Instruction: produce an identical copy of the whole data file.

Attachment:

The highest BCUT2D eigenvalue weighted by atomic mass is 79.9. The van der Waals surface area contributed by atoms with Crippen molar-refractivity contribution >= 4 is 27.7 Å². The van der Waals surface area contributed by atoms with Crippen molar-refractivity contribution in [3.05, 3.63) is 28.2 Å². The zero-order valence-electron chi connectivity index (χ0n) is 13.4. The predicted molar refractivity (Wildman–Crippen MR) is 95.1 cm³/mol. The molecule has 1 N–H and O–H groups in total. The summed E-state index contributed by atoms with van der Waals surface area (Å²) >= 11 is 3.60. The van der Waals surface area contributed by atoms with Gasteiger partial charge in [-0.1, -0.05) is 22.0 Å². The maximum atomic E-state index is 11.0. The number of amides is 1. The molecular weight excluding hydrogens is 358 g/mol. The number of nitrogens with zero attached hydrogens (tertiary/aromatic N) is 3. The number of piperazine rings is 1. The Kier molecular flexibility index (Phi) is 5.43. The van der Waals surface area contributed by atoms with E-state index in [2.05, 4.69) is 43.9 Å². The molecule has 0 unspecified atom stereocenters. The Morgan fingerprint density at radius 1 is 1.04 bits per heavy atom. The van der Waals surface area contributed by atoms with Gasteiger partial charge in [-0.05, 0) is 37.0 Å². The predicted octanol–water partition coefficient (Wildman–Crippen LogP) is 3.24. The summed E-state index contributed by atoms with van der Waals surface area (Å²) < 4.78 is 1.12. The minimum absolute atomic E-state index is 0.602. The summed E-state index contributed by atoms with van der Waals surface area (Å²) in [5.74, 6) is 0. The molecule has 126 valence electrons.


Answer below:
The highest BCUT2D eigenvalue weighted by atomic mass is 79.9. The van der Waals surface area contributed by atoms with Crippen molar-refractivity contribution >= 4 is 27.7 Å². The van der Waals surface area contributed by atoms with Crippen molar-refractivity contribution in [3.05, 3.63) is 28.2 Å². The zero-order valence-electron chi connectivity index (χ0n) is 13.4. The predicted molar refractivity (Wildman–Crippen MR) is 95.1 cm³/mol. The molecule has 1 N–H and O–H groups in total. The summed E-state index contributed by atoms with van der Waals surface area (Å²) >= 11 is 3.60. The van der Waals surface area contributed by atoms with Gasteiger partial charge in [-0.1, -0.05) is 22.0 Å². The maximum atomic E-state index is 11.0. The number of amides is 1. The molecular weight excluding hydrogens is 358 g/mol. The number of nitrogens with zero attached hydrogens (tertiary/aromatic N) is 3. The number of piperazine rings is 1. The Kier molecular flexibility index (Phi) is 5.43. The van der Waals surface area contributed by atoms with E-state index in [2.05, 4.69) is 43.9 Å². The molecule has 0 unspecified atom stereocenters. The Morgan fingerprint density at radius 1 is 1.04 bits per heavy atom. The van der Waals surface area contributed by atoms with Gasteiger partial charge in [-0.05, 0) is 37.0 Å². The predicted octanol–water partition coefficient (Wildman–Crippen LogP) is 3.24. The summed E-state index contributed by atoms with van der Waals surface area (Å²) < 4.78 is 1.12. The minimum absolute atomic E-state index is 0.602. The summed E-state index contributed by atoms with van der Waals surface area (Å²) in [5.74, 6) is 0. The molecule has 126 valence electrons.